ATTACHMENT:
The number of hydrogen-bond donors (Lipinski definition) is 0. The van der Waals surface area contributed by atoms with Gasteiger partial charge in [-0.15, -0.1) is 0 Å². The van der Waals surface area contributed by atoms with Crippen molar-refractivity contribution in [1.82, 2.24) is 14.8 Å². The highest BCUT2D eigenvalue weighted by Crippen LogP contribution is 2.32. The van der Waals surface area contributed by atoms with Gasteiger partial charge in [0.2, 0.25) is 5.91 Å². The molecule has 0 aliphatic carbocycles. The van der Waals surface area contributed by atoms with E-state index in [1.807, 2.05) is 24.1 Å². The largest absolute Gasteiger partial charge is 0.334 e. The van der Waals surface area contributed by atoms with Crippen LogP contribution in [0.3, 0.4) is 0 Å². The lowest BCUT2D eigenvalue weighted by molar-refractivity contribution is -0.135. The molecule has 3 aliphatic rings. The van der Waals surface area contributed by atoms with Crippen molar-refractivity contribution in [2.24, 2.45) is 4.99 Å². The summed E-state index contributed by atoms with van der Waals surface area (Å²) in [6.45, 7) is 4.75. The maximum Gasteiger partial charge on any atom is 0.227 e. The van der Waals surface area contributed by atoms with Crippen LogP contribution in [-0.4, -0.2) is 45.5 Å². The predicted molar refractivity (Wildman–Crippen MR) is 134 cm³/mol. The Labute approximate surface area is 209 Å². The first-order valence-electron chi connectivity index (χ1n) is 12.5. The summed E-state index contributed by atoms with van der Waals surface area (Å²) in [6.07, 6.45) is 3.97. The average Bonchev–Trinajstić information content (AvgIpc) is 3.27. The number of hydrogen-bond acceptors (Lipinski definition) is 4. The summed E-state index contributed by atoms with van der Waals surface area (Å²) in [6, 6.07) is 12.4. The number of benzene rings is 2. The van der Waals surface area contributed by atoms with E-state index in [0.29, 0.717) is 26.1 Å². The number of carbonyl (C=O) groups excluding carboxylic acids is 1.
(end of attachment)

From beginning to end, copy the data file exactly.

The number of hydrogen-bond donors (Lipinski definition) is 0. The van der Waals surface area contributed by atoms with Gasteiger partial charge in [-0.15, -0.1) is 0 Å². The van der Waals surface area contributed by atoms with Crippen molar-refractivity contribution in [1.82, 2.24) is 14.8 Å². The highest BCUT2D eigenvalue weighted by Crippen LogP contribution is 2.32. The van der Waals surface area contributed by atoms with Gasteiger partial charge in [0.2, 0.25) is 5.91 Å². The molecule has 0 aliphatic carbocycles. The van der Waals surface area contributed by atoms with E-state index in [1.807, 2.05) is 24.1 Å². The largest absolute Gasteiger partial charge is 0.334 e. The van der Waals surface area contributed by atoms with Crippen LogP contribution in [0.3, 0.4) is 0 Å². The lowest BCUT2D eigenvalue weighted by molar-refractivity contribution is -0.135. The molecule has 3 aliphatic rings. The van der Waals surface area contributed by atoms with Crippen molar-refractivity contribution in [2.24, 2.45) is 4.99 Å². The summed E-state index contributed by atoms with van der Waals surface area (Å²) in [6.45, 7) is 4.75. The maximum Gasteiger partial charge on any atom is 0.227 e. The van der Waals surface area contributed by atoms with Crippen LogP contribution in [-0.4, -0.2) is 45.5 Å². The predicted molar refractivity (Wildman–Crippen MR) is 134 cm³/mol. The Labute approximate surface area is 209 Å². The first-order valence-electron chi connectivity index (χ1n) is 12.5. The summed E-state index contributed by atoms with van der Waals surface area (Å²) in [6.07, 6.45) is 3.97. The average Bonchev–Trinajstić information content (AvgIpc) is 3.27. The number of hydrogen-bond acceptors (Lipinski definition) is 4. The summed E-state index contributed by atoms with van der Waals surface area (Å²) in [6, 6.07) is 12.4. The number of benzene rings is 2. The van der Waals surface area contributed by atoms with E-state index in [0.29, 0.717) is 26.1 Å². The number of carbonyl (C=O) groups excluding carboxylic acids is 1.